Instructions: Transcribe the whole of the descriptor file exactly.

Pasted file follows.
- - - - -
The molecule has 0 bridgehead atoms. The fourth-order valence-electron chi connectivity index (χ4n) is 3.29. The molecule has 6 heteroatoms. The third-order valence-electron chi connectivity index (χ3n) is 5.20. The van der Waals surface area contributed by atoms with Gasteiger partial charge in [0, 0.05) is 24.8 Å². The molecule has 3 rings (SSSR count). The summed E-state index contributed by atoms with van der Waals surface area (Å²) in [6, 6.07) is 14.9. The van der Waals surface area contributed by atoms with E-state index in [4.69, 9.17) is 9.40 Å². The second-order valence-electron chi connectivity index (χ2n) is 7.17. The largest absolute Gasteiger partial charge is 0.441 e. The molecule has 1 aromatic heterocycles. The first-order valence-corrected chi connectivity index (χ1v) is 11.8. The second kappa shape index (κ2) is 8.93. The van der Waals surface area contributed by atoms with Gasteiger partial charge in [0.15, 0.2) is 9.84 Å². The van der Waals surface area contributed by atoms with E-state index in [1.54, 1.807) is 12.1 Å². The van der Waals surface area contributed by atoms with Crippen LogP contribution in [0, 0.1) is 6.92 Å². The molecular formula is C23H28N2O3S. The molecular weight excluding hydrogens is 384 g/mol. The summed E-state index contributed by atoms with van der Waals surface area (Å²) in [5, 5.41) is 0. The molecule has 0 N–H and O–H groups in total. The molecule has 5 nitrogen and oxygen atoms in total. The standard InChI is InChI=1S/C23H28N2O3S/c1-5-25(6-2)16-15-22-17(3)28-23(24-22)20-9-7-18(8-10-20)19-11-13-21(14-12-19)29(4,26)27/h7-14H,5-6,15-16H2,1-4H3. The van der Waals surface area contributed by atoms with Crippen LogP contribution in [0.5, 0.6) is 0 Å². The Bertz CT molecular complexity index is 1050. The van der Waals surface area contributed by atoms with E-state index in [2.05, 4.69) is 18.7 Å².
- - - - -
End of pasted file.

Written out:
The molecule has 0 bridgehead atoms. The fourth-order valence-electron chi connectivity index (χ4n) is 3.29. The molecule has 6 heteroatoms. The third-order valence-electron chi connectivity index (χ3n) is 5.20. The van der Waals surface area contributed by atoms with Gasteiger partial charge in [0, 0.05) is 24.8 Å². The molecule has 3 rings (SSSR count). The summed E-state index contributed by atoms with van der Waals surface area (Å²) in [6, 6.07) is 14.9. The van der Waals surface area contributed by atoms with E-state index in [4.69, 9.17) is 9.40 Å². The second-order valence-electron chi connectivity index (χ2n) is 7.17. The largest absolute Gasteiger partial charge is 0.441 e. The molecule has 1 aromatic heterocycles. The first-order valence-corrected chi connectivity index (χ1v) is 11.8. The second kappa shape index (κ2) is 8.93. The van der Waals surface area contributed by atoms with Gasteiger partial charge in [0.15, 0.2) is 9.84 Å². The van der Waals surface area contributed by atoms with E-state index in [1.54, 1.807) is 12.1 Å². The van der Waals surface area contributed by atoms with Crippen LogP contribution in [0, 0.1) is 6.92 Å². The molecular formula is C23H28N2O3S. The molecular weight excluding hydrogens is 384 g/mol. The summed E-state index contributed by atoms with van der Waals surface area (Å²) in [5, 5.41) is 0. The molecule has 0 N–H and O–H groups in total. The molecule has 5 nitrogen and oxygen atoms in total. The standard InChI is InChI=1S/C23H28N2O3S/c1-5-25(6-2)16-15-22-17(3)28-23(24-22)20-9-7-18(8-10-20)19-11-13-21(14-12-19)29(4,26)27/h7-14H,5-6,15-16H2,1-4H3. The van der Waals surface area contributed by atoms with Crippen LogP contribution in [0.5, 0.6) is 0 Å². The Bertz CT molecular complexity index is 1050. The van der Waals surface area contributed by atoms with E-state index in [2.05, 4.69) is 18.7 Å².